Since the marker gene for HD was discovered in 1983 it has been possible for an "at risk" person 18 years or over to have a predictive test.
Deciding whether to have the predictive test is a very personal choice. It needs to be considered carefully because the implications vary for each person. But you won't have to make the decision without support, as counselling is a major part of the testing program.
Prenatal Predictive Testing
There is also a prenatal form of the predictive test for HD. The purpose of prenatal testing is to screen the foetus in order to avoid passing on the HD gene to the next generation.
If the foetus is found to have a high risk of carrying the HD gene termination of the pregnancy can be considered by the parents.
Pre-implantation Genetic Diagnosis
Pre-implantation genetic diagnosis is new form of prenatal testing that utilises advanced reproductive technology. It avoids the need for termination of a pregnancy where the foetus has inherited the HD gene.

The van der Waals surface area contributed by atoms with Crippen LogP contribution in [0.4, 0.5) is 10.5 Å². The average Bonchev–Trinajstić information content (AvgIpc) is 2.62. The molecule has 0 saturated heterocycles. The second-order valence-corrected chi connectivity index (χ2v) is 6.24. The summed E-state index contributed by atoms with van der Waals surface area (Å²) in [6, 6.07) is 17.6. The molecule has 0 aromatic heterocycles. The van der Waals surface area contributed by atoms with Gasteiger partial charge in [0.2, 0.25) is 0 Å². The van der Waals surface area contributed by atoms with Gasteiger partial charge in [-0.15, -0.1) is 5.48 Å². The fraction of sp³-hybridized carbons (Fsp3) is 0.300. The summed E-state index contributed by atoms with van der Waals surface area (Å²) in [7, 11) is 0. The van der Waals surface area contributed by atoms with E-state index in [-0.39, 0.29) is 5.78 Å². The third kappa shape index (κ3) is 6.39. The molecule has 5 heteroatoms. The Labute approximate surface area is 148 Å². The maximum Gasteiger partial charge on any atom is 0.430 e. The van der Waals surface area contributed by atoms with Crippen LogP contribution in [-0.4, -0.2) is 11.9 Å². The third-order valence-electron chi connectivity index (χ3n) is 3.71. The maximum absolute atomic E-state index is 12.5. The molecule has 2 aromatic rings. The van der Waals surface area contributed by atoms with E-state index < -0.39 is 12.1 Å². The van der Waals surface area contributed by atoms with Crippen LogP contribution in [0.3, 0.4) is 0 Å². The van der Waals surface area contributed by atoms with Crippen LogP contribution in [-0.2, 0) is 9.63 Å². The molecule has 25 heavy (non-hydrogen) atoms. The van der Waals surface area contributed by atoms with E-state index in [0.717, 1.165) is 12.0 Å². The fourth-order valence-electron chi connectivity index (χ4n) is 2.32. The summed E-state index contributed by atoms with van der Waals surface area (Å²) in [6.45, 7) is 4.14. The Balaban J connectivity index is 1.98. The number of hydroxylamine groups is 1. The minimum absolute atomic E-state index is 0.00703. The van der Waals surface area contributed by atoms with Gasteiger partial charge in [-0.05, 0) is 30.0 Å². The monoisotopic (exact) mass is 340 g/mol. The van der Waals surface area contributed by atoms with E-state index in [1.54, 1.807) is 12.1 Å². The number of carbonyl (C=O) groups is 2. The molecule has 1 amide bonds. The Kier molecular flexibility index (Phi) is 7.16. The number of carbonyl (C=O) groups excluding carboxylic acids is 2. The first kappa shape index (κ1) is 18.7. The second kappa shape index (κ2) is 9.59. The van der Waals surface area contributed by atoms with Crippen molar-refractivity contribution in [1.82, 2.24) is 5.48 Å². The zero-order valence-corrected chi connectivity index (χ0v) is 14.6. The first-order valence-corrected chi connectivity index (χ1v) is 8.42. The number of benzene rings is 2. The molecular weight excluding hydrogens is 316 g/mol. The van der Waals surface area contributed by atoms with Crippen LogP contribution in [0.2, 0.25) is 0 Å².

The testing involves creating embryos in vitro (in a test tube). The embryos are then tested to see if they have the defective gene. Only embryos which do not have the defective gene are then implanted in the female partner who it is hoped will become pregnant.
Need More Information?
If living in New South Wales or the Australian Capital Territory, contact the Association and we will give you details of your closest genetics service. For those living in other parts of Australia, contact the Association that covers the state where you live.
Genetics services are staffed by clinical geneticists, genetics counsellors and social workers and can provide more detailed information and arrange counselling and/or testing if required.
[This page is based on the Association's publication Huntington's Disease. Originally written by Dennis H. Phillips, Ph.D. and first published in 1981, it has been frequently revised and republished since then. The current edition was published in 2001. (Australian Huntington's Disease Association (NSW) Inc.Huntington's Disease West Ryde, 2001.)]